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Why Do People Let Their "Inner Voice" Put Doubt in Their Minds?

Recovery can be a difficult road. Each one of us has an “inner voice” that we hear. Many people think of that inner voice as our subconscious. What we hear from our inner voice can make our recovery journey easier or more difficult.

When you hear your inner voice, pay attention to how you feel in response. You may experience an authentic, peaceful feeling; you may even feel empowered. If the voice you are hearing makes you feel afraid, doubtful, stuck, angry, or resentful, this is your critical inner voice. When you pay attention to how you feel when your subconscious communicates with you, you can become an active participant in your life instead of a fearful bystander.

How Can Your “Inner Voice” Undermine You?

Your critical inner voice is the part of your personality that is defensive and negative; it is the part of you opposed to change or growth. When this voice causes feelings of doubting and questioning yourself, it prevents you from performing at your full potential.

This is the voice that keeps you stuck in old patterns and behaviors. This negative voice can subconsciously keep you stuck doing the very things that you are trying to change. This is the voice that will interfere with your work in recovery, and it is the voice that needs to be ignored. These negative thoughts can be intense and persistent. Instead, you need to turn your attention to the positive voice and learn to pay attention to it.

Can Your Inner Critic Be Helpful?

It should be noted that sometimes your inner critic serves a valuable purpose — when that negative voice points out an old, harmful pattern that could hurt you. Look for times when you should pay attention to the negative feelings and determine if there is danger or a reason to pay attention. Learn to accept the positive aspects of your critical inner voice when it is saying something that can help; after all, it is part of you. However, don’t let the inner critical voice cause you to feel fear or anger that can undermine your recovery.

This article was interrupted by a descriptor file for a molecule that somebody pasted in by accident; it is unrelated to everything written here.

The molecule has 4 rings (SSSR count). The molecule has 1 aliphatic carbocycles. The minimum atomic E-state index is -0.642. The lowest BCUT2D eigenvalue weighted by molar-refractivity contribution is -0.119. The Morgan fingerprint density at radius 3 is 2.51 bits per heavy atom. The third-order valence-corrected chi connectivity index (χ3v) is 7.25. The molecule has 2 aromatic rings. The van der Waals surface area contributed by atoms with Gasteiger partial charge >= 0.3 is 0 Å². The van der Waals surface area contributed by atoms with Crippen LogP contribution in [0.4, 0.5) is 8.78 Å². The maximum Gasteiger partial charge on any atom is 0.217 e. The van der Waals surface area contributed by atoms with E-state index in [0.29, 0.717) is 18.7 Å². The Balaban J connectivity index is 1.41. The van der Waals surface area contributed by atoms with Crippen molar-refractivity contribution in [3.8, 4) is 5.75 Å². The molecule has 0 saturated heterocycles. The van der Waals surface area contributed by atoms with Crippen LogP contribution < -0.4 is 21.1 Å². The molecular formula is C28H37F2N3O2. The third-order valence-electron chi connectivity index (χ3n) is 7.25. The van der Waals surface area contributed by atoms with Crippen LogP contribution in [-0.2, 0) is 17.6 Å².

How Do We Quiet Our Inner Voice? When Should We?

Once you identify your “critical inner voice” from your positive “thoughtful voice,” you can challenge that critical voice, which can be difficult. While your critical inner voice can be persistent initially, it is possible to distance yourself from that critical voice and focus 100% on your goals and the positive voice that supports your goals, thoughts, dreams, and happiness.

The best way to move forward is to make your thoughtful voice your ally and focus on your thoughts that help you remain positive and focused on moving forward toward your goals. Practice is all it takes — identifying the feelings and emotions that cause you to feel fear and anger and redirecting yourself to the thoughts that help.

Sometimes an “inner voice” can be a critic; sometimes, an “inner voice” can warn us of trouble. It is essential in your recovery journey that you silence the “inner critic,” the voice that causes you to doubt your ability to succeed. Every time you make good choices, you reinforce your most authentic values and can silence the negative voice that feeds your substance use disorder (SUD). It is hard to listen thoughtfully to yourself, but each time you do, you contribute to your own success. To learn more, call The Guest House at (855) 483-7800.